In the last few years, just after my grandmother's death, he developed myelodysplasia- a rare blood disorder which often leads to bone marrow disease and leukemia. Unfortunately, Grandpa was in the beginning stages of bone marrow disease. His deteriorating condition caused him much pain, and his body required strong medication and frequent blood transfusions to remain alive. In the week preceding his monthly transfusion, his mind often wandered and he would develop temporary dementia. My family referred to this week as "Grandpa's bad week."
At the time, I was fresh in the new chapter of my life. I just moved to Orlando, about an hour from home, to attend the University of Central Florida. At eighteen, I juggled a full-time class schedule, three part-time jobs, and a social life. I didn't go home very often, just when I felt the need to visit my "roots" in an effort to recollect myself.
That weekend, I packed my things and headed home. I tried to figure out what Grandpa had for me, knowing that it was possible he called during a state of dementia and would not remember the request. My mind was stirring with possibilities as I revisited countless wonderful childhood memories with Grandpa. He was the strongest man I knew - a diesel mechanic whose passion was woodworking in the large two story barn that I helped him build, or at least I like to believe that I helped even though I was only seven at the time. Grandpa always told me that he could not have done it without me. He worked every day of his life, at least until he got sick. Even then, it was almost impossible to keep him away from a wrench. He taught me to use tools, construct furniture, drive a tractor and fix all sorts of things - all before I turned ten years old.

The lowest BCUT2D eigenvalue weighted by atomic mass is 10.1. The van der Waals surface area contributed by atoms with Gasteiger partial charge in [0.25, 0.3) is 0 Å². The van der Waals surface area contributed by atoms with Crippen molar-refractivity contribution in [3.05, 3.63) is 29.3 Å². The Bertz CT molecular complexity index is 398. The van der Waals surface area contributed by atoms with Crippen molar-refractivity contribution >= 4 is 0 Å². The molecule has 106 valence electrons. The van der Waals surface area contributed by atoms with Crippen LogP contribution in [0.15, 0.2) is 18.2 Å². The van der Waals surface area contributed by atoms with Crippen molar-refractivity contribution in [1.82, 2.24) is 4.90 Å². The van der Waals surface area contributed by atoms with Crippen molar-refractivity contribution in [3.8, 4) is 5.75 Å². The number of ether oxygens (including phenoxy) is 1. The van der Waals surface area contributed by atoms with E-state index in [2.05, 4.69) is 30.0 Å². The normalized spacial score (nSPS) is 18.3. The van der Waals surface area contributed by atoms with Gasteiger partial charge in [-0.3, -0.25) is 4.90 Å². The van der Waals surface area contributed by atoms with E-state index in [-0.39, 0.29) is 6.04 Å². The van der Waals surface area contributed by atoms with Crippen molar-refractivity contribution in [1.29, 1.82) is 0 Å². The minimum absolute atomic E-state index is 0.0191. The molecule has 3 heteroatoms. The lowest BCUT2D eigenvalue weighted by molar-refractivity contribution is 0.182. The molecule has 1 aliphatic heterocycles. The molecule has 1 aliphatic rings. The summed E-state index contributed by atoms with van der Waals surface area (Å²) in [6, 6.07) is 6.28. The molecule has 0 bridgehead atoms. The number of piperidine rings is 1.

As a child, I was lucky to have great grandparents. I spent nearly every weekend with them.
During the day, Grandpa and I spent hours in the barn building anything that we could think of. At dinnertime, Grandma would scold Grandpa for teaching me "un-ladylike habits" like burping the ABC's. After dinner, Grandpa handed me all of the change in his pockets. Excitedly, I ran upstairs to his bedroom, threw open the closet doors and, one by one, dropped each coin into a four foot Chianti bottle. Each time, Grandpa promised that when it was full, that bottle and its contents would be mine.
That was the routine at least a hundred times until my teenage years, when I didn't visit as often.
At bedtime, Grandpa would give me a wink. That was my cue to sneak to the TV room and play Atari. After hours of Pac-man and Pole Position (a racecar game) with Grandpa, I would sneak past Grandma's room and go to sleep in my room.
When I arrived at Grandpa's house, unsure what to expect, he met me at the door. That familiar half-smile, soft face, and smell of diesel fuel (after years of working on diesel engines he reeked of it) instantly calmed me, as always. He walked slowly and his body was frail and weak. It was apparent that the blood disorder was taking over his body, and for the first time I realized that he was not going to live much longer.